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Dealing With PTSD After Sexual Assault

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Sexual assault and sexual violence is perpetually stuck in our news cycle, as evidenced by the Bachelor in Paradise allegations, Billy Cosby's outrageous mistrial, or a President who thinks "grab her by the p*ssy" is normal locker room talk.

But while one out of every six women in the U.S. has been the victim of attempted or completed rape in her lifetime, not even close to one out of every six news stories covers the scope of sexual assault and rape in our country.

From victim-blaming to watching student athletes caught in the act going effectually unpunished, we don't take sexual assault seriously enough.

We dismiss the physical and emotional pain of victims too easily, while consistently giving the abusers the benefit of the doubt in court. (Again: Bill f*cking Cosby.)

When you hear "PTSD," it's understandable to let your mind land on the topic of veterans. The United States has a serious problem aiding in the recovery and maintaining the health of those who have served our country, and it is shameful.

That being said, victims of sexual assault can also suffer from PTSD as well, with the VA dedicating an entire page to victims of sexual assault on their website.

To coincide with PTSD Awareness Day, Elite Daily spoke with experts for details on how to cope with PTSD after a sexual assault.

You're not alone.

Have a firm understanding of sexual assault and its meaning.

Let's get really clear on what sexual assault is: According to RAINN.org, "the term sexual assault refers to sexual contact or behavior that occurs without explicit consent of the victim."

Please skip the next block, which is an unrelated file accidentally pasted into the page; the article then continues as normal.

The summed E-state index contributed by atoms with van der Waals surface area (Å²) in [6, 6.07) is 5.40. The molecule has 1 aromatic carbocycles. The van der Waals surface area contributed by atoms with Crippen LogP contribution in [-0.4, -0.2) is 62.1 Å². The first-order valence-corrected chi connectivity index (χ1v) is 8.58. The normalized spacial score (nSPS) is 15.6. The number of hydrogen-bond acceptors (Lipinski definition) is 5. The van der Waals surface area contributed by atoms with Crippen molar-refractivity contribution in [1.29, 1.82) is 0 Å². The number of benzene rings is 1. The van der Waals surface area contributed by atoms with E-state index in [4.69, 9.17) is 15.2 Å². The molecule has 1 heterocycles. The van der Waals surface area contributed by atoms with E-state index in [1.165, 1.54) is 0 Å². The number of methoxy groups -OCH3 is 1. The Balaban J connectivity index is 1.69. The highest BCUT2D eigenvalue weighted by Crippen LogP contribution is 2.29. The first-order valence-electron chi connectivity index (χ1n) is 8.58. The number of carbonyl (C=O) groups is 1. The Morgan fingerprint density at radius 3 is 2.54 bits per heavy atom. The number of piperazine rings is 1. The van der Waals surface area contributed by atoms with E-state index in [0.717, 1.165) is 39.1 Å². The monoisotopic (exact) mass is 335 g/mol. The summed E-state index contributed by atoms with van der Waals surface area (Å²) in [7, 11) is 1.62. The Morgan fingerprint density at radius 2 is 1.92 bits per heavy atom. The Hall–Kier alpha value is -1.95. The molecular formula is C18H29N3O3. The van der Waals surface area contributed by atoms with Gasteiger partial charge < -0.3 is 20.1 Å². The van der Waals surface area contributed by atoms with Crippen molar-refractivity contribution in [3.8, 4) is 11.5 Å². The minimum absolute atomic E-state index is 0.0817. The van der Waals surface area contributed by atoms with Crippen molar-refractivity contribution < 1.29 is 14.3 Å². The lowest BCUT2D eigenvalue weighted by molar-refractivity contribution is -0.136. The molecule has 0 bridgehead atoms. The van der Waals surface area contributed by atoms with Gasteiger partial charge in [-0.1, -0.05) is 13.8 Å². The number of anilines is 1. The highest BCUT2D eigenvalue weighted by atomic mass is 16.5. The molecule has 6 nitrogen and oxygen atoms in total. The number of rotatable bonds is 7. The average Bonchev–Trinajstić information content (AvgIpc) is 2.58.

Simple, right?

Definitely not. As we know, victims often doubt their ability to label an incident as assault, especially when it comes to being drunk, or being a victim of someone they know.

Dr. Jason Whiting, researcher of conflict and relationships at Texas Tech University, explains that "victims may wonder if they were assaulted if they were going along with some of the touching or contact, but if they said no at any point or protested what was happening, then anything beyond that is assault."

Any utterance of "no" or to stop still applies, even if under the effects of alcohol.

Trust yourself, and don't pass it off as something that happens all the time.

Try to accept that it was not your fault.

In the immediate aftermath of a traumatic event, sexual assault or otherwise, it's common for a victim to ask themselves if there was anything they could have done differently in the situation to prevent it.

While it is normal for these feelings to come up, the problem with this way of thinking is that it means you are blaming yourself for the awful thing that happened to you.

RAINN on YouTube

"Victims often blame themselves when it is not their fault," says psychiatrist Dr. Susan Edelman. "They can be in a state of shock. They may be frightened, vulnerable and afraid to trust others. They might feel helpless and ashamed."